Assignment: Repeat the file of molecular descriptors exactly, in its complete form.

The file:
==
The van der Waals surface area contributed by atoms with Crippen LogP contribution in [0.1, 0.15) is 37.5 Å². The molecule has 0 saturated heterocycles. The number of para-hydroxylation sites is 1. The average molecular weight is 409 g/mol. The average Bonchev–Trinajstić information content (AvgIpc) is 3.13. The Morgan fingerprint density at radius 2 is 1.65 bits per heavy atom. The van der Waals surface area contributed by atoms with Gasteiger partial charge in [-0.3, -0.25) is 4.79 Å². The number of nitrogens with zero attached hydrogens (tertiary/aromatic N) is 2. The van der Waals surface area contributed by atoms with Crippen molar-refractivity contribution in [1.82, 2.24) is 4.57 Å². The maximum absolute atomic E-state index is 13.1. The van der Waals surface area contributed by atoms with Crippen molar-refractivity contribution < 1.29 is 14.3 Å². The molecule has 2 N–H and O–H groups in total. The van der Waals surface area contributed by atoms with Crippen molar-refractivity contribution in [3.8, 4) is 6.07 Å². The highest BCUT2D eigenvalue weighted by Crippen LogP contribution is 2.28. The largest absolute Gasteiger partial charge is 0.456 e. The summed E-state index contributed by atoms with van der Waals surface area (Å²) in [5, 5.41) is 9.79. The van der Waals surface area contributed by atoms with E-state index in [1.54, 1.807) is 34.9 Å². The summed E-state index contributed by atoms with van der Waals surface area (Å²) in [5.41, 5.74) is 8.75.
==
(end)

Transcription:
The van der Waals surface area contributed by atoms with Crippen LogP contribution in [0.1, 0.15) is 37.5 Å². The molecule has 0 saturated heterocycles. The number of para-hydroxylation sites is 1. The average molecular weight is 409 g/mol. The average Bonchev–Trinajstić information content (AvgIpc) is 3.13. The Morgan fingerprint density at radius 2 is 1.65 bits per heavy atom. The van der Waals surface area contributed by atoms with Gasteiger partial charge in [-0.3, -0.25) is 4.79 Å². The number of nitrogens with zero attached hydrogens (tertiary/aromatic N) is 2. The van der Waals surface area contributed by atoms with Crippen molar-refractivity contribution in [1.82, 2.24) is 4.57 Å². The maximum absolute atomic E-state index is 13.1. The van der Waals surface area contributed by atoms with Crippen molar-refractivity contribution < 1.29 is 14.3 Å². The molecule has 2 N–H and O–H groups in total. The van der Waals surface area contributed by atoms with Crippen molar-refractivity contribution in [3.8, 4) is 6.07 Å². The highest BCUT2D eigenvalue weighted by Crippen LogP contribution is 2.28. The largest absolute Gasteiger partial charge is 0.456 e. The summed E-state index contributed by atoms with van der Waals surface area (Å²) in [5, 5.41) is 9.79. The van der Waals surface area contributed by atoms with E-state index in [1.54, 1.807) is 34.9 Å². The summed E-state index contributed by atoms with van der Waals surface area (Å²) in [5.41, 5.74) is 8.75.